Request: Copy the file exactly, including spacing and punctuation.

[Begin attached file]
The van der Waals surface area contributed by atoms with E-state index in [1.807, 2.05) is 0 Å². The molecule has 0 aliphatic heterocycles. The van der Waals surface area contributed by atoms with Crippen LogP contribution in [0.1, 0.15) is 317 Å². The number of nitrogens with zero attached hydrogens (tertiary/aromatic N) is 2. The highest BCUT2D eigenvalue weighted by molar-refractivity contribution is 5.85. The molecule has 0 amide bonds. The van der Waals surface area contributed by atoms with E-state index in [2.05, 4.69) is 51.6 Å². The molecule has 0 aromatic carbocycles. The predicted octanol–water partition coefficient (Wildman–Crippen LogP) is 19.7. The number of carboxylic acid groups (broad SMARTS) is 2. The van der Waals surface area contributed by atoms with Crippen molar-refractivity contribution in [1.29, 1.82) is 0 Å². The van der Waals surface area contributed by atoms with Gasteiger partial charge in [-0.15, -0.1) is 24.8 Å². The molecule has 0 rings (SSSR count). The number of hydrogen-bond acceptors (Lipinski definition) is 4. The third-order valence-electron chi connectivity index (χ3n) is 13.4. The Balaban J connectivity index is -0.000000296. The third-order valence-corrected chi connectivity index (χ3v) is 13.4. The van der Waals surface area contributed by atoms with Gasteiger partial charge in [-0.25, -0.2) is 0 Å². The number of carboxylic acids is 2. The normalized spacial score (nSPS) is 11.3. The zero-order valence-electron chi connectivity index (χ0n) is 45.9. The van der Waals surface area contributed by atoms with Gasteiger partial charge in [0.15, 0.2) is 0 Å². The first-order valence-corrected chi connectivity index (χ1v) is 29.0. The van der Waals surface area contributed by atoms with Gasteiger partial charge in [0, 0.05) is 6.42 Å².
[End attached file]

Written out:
The van der Waals surface area contributed by atoms with E-state index in [1.807, 2.05) is 0 Å². The molecule has 0 aliphatic heterocycles. The van der Waals surface area contributed by atoms with Crippen LogP contribution in [0.1, 0.15) is 317 Å². The number of nitrogens with zero attached hydrogens (tertiary/aromatic N) is 2. The highest BCUT2D eigenvalue weighted by molar-refractivity contribution is 5.85. The molecule has 0 amide bonds. The van der Waals surface area contributed by atoms with E-state index in [2.05, 4.69) is 51.6 Å². The molecule has 0 aromatic carbocycles. The predicted octanol–water partition coefficient (Wildman–Crippen LogP) is 19.7. The number of carboxylic acid groups (broad SMARTS) is 2. The van der Waals surface area contributed by atoms with Crippen molar-refractivity contribution in [1.29, 1.82) is 0 Å². The van der Waals surface area contributed by atoms with Gasteiger partial charge in [-0.15, -0.1) is 24.8 Å². The molecule has 0 rings (SSSR count). The number of hydrogen-bond acceptors (Lipinski definition) is 4. The third-order valence-electron chi connectivity index (χ3n) is 13.4. The Balaban J connectivity index is -0.000000296. The third-order valence-corrected chi connectivity index (χ3v) is 13.4. The van der Waals surface area contributed by atoms with Gasteiger partial charge in [-0.25, -0.2) is 0 Å². The number of carboxylic acids is 2. The normalized spacial score (nSPS) is 11.3. The zero-order valence-electron chi connectivity index (χ0n) is 45.9. The van der Waals surface area contributed by atoms with Gasteiger partial charge in [0.15, 0.2) is 0 Å². The first-order valence-corrected chi connectivity index (χ1v) is 29.0. The van der Waals surface area contributed by atoms with Gasteiger partial charge in [0, 0.05) is 6.42 Å².